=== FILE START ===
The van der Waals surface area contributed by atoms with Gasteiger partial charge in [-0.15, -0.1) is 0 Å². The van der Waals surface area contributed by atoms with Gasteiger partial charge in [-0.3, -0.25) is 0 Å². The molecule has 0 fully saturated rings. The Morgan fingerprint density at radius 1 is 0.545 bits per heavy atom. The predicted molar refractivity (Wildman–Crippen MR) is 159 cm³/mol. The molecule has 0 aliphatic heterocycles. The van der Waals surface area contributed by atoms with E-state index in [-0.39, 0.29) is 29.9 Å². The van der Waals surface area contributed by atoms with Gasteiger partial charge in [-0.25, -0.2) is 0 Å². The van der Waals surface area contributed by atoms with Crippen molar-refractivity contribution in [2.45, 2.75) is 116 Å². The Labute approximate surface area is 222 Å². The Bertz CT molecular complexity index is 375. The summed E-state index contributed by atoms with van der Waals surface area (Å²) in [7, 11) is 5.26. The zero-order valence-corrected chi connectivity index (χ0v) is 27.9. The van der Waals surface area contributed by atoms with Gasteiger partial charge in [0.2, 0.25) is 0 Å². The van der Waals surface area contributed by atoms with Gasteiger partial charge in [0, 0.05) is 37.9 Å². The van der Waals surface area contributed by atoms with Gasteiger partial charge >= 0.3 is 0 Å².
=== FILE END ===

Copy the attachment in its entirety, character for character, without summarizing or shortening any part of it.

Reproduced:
The van der Waals surface area contributed by atoms with Gasteiger partial charge in [-0.15, -0.1) is 0 Å². The van der Waals surface area contributed by atoms with Gasteiger partial charge in [-0.3, -0.25) is 0 Å². The molecule has 0 fully saturated rings. The Morgan fingerprint density at radius 1 is 0.545 bits per heavy atom. The predicted molar refractivity (Wildman–Crippen MR) is 159 cm³/mol. The molecule has 0 aliphatic heterocycles. The van der Waals surface area contributed by atoms with E-state index in [-0.39, 0.29) is 29.9 Å². The van der Waals surface area contributed by atoms with Gasteiger partial charge in [-0.25, -0.2) is 0 Å². The van der Waals surface area contributed by atoms with Crippen molar-refractivity contribution in [2.45, 2.75) is 116 Å². The Labute approximate surface area is 222 Å². The Bertz CT molecular complexity index is 375. The summed E-state index contributed by atoms with van der Waals surface area (Å²) in [7, 11) is 5.26. The zero-order valence-corrected chi connectivity index (χ0v) is 27.9. The van der Waals surface area contributed by atoms with Gasteiger partial charge in [0.2, 0.25) is 0 Å². The van der Waals surface area contributed by atoms with Gasteiger partial charge in [0, 0.05) is 37.9 Å². The van der Waals surface area contributed by atoms with Gasteiger partial charge >= 0.3 is 0 Å².